At this point, I’ve got an academic career that is in the margins: I am on the high end of the distribution, I am extremely successful in many ways and that comes with a lot of professional envy which would be there no  matter who I was. But because I am a black woman, I think the envy is especially kind of sharp and so because of that, I get lots of sharp rebukes about why haven’t I moved to another university, why I’m not doing this, why am I not taking a year at Oxford and these other things. It is exactly what your colleague was saying, which is what those people don’t understand is they can only understand me through their own understanding of what status looks like. They don’t know the value of being safe. I am fairly secure in my current work environment in a way that is unheard of for black women. Black women don’t get the kind of freedom I currently have in my job right now. I would be crazy to trade that for the great unknown for a few extra dollars or for a few steps up the status ladder. And that looks crazy to people outside of it but that’s only because if you’ve got all of these options where you can feel safe then of course you don’t understand my decision-making. I feel that deeply, what she was saying. And trust me, my job is not Shangri-la, it’s crazy like everywhere else is crazy but I am safe and there’s no price for that when you’re a black woman.

You don’t delve into feminism in THICK. I think I saw the words “black feminism” maybe three times in THICK.

That sounds about right. I do think some of my contemporaries do a much better job of this, of unpacking and dealing with the tensions of using the f-word. Britney Cooper does a wonderful job of owning it, she’s critical and pushing back on the expectations of it. I am feminist in this sort of basic materialist way: I am a black feminist and I try to be that every day in my daily life. I try to vote as a black feminist, I try to give my money away as a black feminist. One of the reasons why I didn’t want to tackle it in this text in that way is exactly what you said: there are arguments I didn’t want to have. There are some arguments that frankly, I am tired of having. I don’t know that they serve my thinking very well  or my writing very well to have them at this point. Which matters more, race  or gender? I don’t even have the patience  to pretend that’s a good question anymore. Like tons of black feminists before me, that’s not even a question that in any way makes our lives more clear. It’s not a question that in any way  brings any clarity of thought to what we’re saying. Our lives can not be extricated in that way so why even go down that road?

I am not interested in high powered feminism. I don’t care about feminism in the executive suite. None of that impacts anything I care about on a daily basis, I am interested  in what black feminism looks like. When you are living in Alabama and you are three hours away from any women’s health care and they have effectively shut down the social safety net for people in the country and racist segregated school systems are still the norm for you? I want to know how a feminism can speak to that. I do fundamentally believe that that’s the feminism that probably saves the majority of us. That’s the feminism that I think if we got that right is whats best for all of us, even the executives.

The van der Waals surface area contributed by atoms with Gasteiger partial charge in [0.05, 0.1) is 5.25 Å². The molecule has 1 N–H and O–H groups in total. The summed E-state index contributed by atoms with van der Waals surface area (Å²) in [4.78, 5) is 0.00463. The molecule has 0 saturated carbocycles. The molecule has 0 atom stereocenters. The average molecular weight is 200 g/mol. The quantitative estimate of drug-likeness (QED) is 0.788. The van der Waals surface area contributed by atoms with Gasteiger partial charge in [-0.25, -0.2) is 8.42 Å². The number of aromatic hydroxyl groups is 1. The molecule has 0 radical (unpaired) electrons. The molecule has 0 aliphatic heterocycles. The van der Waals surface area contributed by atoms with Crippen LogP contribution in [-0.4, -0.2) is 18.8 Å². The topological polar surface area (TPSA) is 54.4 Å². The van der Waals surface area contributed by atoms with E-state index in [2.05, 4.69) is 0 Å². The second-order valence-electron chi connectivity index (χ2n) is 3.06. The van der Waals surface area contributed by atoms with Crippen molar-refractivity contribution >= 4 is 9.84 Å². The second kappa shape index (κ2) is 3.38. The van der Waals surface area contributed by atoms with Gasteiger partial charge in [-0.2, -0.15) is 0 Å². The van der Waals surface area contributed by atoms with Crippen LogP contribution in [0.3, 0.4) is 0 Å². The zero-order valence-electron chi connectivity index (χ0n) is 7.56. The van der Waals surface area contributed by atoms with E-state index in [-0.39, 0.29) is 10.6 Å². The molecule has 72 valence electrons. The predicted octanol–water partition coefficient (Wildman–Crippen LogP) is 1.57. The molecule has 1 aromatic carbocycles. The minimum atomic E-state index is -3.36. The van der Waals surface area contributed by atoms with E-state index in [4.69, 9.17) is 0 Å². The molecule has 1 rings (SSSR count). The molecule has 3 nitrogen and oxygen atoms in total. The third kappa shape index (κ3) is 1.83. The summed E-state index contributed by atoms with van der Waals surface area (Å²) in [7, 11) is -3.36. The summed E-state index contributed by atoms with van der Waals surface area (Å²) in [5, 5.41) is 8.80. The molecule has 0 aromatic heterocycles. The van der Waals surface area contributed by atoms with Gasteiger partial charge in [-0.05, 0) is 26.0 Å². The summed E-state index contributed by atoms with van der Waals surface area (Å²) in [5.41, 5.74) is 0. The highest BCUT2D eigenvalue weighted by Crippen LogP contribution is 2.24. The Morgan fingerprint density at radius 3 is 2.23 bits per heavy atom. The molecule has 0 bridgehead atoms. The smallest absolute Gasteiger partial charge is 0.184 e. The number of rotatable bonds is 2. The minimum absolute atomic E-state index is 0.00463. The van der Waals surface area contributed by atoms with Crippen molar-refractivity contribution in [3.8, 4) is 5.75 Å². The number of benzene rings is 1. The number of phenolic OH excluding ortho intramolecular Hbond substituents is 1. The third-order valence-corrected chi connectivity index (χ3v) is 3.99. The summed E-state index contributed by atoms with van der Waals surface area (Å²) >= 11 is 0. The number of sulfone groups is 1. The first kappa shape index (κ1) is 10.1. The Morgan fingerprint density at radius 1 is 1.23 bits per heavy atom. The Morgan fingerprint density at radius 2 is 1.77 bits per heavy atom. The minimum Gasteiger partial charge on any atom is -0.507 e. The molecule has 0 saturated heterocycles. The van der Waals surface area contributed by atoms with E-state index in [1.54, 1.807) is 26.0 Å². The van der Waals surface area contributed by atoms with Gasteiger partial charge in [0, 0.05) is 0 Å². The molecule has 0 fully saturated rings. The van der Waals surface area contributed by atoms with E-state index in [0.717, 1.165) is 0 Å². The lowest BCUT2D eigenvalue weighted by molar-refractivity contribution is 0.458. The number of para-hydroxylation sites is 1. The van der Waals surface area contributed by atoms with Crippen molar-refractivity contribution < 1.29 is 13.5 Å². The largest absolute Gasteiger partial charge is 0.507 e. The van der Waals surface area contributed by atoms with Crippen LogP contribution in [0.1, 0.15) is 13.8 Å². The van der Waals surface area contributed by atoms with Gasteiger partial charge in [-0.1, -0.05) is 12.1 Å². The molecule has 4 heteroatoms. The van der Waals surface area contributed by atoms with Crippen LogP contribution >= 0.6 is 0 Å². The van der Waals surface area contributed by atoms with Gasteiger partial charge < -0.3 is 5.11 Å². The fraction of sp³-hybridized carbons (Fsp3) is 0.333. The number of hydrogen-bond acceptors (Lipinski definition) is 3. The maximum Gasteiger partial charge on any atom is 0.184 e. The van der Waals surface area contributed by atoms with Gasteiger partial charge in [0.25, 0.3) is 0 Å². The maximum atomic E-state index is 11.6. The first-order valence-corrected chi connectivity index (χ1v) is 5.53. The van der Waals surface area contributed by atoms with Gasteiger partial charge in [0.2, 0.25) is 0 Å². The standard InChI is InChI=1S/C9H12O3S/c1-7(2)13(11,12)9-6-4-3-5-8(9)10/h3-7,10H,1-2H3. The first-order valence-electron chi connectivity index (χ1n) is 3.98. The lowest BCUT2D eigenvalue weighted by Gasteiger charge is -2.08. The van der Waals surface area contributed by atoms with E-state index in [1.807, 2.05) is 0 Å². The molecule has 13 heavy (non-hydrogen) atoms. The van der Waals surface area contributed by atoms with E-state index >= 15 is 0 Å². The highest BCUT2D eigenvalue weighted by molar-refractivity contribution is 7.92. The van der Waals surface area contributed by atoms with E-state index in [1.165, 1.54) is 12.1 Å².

I agree. A healthy bar is economic equality, to be ambitious, to strive for being everything you want to be, which can include being in a C-suite but shouldn’t only be about that. 

I think Sheryl Sandberg—and I’m just using her as a stand in here because its fun to punch on her— her being COO is an individual accomplishment. But Sheryl Sandberg the plural, the women who aspire to that, would be much better off with a black feminism that makes something like that kind of billionaire wealth impossible for people. I just fundamentally believe that. The individual Sheryl Sandberg might not agree and say that her life would be worse off. But all of the women aspiring to be like Sheryl Sandberg would be much better off if it was impossible for them to become that.

While they’re not perfect, a lot of the democratic socialist feminists get as close to that as possible in our current political environment, of saying no feminism has to deal with that when they’re talking about things like minimum wage regulations, when they’re talking about pushing back against abuse of right to work practices, student loan. Feminism  that’s only about how much money you can make and not about how we can redistribute the money to me is just mostly a distraction.

As we wrap up, I want to again, talk about your Twitter game. Your tweet about your ex destroyed me. I mean. 

I know! I can be petty in just the smallest but most meaningful ways.

That pettiness reaches me in my core.

Oh good. We’re out here and we have to find each other. We need our tribe so I’m so glad. Oh yeah, it does my heart good that everytime he Googles you know, because you just know it happens. It does my heart so good.